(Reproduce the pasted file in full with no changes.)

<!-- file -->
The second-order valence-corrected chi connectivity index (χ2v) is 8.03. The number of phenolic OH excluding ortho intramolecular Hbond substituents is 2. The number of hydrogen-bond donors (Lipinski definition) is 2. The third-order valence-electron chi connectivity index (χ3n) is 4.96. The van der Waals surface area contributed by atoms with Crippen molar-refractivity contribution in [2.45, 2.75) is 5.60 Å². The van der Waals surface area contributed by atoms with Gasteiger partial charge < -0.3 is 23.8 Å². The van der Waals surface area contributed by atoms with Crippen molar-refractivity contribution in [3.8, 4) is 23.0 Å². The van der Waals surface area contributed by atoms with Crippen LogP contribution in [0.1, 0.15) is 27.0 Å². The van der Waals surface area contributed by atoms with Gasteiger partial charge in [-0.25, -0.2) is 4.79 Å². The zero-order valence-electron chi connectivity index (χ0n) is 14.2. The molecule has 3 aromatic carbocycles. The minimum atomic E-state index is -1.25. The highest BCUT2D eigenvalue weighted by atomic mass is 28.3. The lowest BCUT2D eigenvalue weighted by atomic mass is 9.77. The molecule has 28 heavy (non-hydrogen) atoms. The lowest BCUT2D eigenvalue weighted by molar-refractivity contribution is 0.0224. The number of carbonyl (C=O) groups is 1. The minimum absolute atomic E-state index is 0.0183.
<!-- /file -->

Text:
The second-order valence-corrected chi connectivity index (χ2v) is 8.03. The number of phenolic OH excluding ortho intramolecular Hbond substituents is 2. The number of hydrogen-bond donors (Lipinski definition) is 2. The third-order valence-electron chi connectivity index (χ3n) is 4.96. The van der Waals surface area contributed by atoms with Crippen molar-refractivity contribution in [2.45, 2.75) is 5.60 Å². The van der Waals surface area contributed by atoms with Gasteiger partial charge < -0.3 is 23.8 Å². The van der Waals surface area contributed by atoms with Crippen molar-refractivity contribution in [3.8, 4) is 23.0 Å². The van der Waals surface area contributed by atoms with Crippen LogP contribution in [0.1, 0.15) is 27.0 Å². The van der Waals surface area contributed by atoms with Gasteiger partial charge in [-0.25, -0.2) is 4.79 Å². The zero-order valence-electron chi connectivity index (χ0n) is 14.2. The molecule has 3 aromatic carbocycles. The minimum atomic E-state index is -1.25. The highest BCUT2D eigenvalue weighted by atomic mass is 28.3. The lowest BCUT2D eigenvalue weighted by atomic mass is 9.77. The molecule has 28 heavy (non-hydrogen) atoms. The lowest BCUT2D eigenvalue weighted by molar-refractivity contribution is 0.0224. The number of carbonyl (C=O) groups is 1. The minimum absolute atomic E-state index is 0.0183.